I have a difficult time reading text-book accounts of military operations. As a Civil War enthusiast, that poses a problem. It’s not that I don’t understand those text-book accounts. Truth is, I simply find them boring. ZZZZZZZZZZZZZZZZZZZ.
However, I very much enjoy reading dramatic accounts of historical events. Guess that’s one of the reasons why I’m a literature teacher/professor. I love a good story.
Earlier today, I finished reading Jeff Shaara’s novel A Blaze of Glory: A Novel of the Battle of Shiloh. Loved it.
Book reviewer David N. Kinchen wrote “I particularly like how Shaara toggles between the actions of the generals on both sides, and the ghastly events of the war as experienced by the “grunts,”making the historical novel (with the emphasis on historical) well-rounded. Even though Shaara advises the reader in his “To The Reader” to read historians Shelby Foote and Jim McPherson if you want a detailed history of the Battle of Shiloh, I think even those eminent historians would recommend A Blaze of Glory to the general reader.”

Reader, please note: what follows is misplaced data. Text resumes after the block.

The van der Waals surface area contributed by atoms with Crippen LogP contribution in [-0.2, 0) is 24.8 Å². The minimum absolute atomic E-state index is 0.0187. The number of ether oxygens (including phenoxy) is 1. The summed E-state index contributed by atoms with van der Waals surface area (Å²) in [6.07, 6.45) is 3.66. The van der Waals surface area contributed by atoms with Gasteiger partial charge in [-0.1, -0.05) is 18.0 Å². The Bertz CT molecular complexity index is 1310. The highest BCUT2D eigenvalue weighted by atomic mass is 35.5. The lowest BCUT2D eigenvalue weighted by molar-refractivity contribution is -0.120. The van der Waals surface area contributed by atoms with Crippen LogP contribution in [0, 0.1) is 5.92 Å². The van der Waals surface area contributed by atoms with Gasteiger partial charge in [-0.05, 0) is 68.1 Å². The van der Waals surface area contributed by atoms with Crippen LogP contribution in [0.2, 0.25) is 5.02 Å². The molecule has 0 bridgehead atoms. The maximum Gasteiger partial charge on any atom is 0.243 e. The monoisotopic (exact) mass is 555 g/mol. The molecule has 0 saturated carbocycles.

Even before I finished reading the novel, I started researching the battle it speaks of: the generals, the places, the causes, the strategies, the triumph, the tragedy…and yes, the glory. Yes, I must admit, I read several “text-book” accounts. You see, once I get the story in me, once the story lights that fire of discovery within me, I’ll read anything to make that fire burn and burn hot.
Over the next few days, I’d liked to share my thoughts regarding Shiloh. Hopefully, some of my Civil War compatriots will join in the discussion.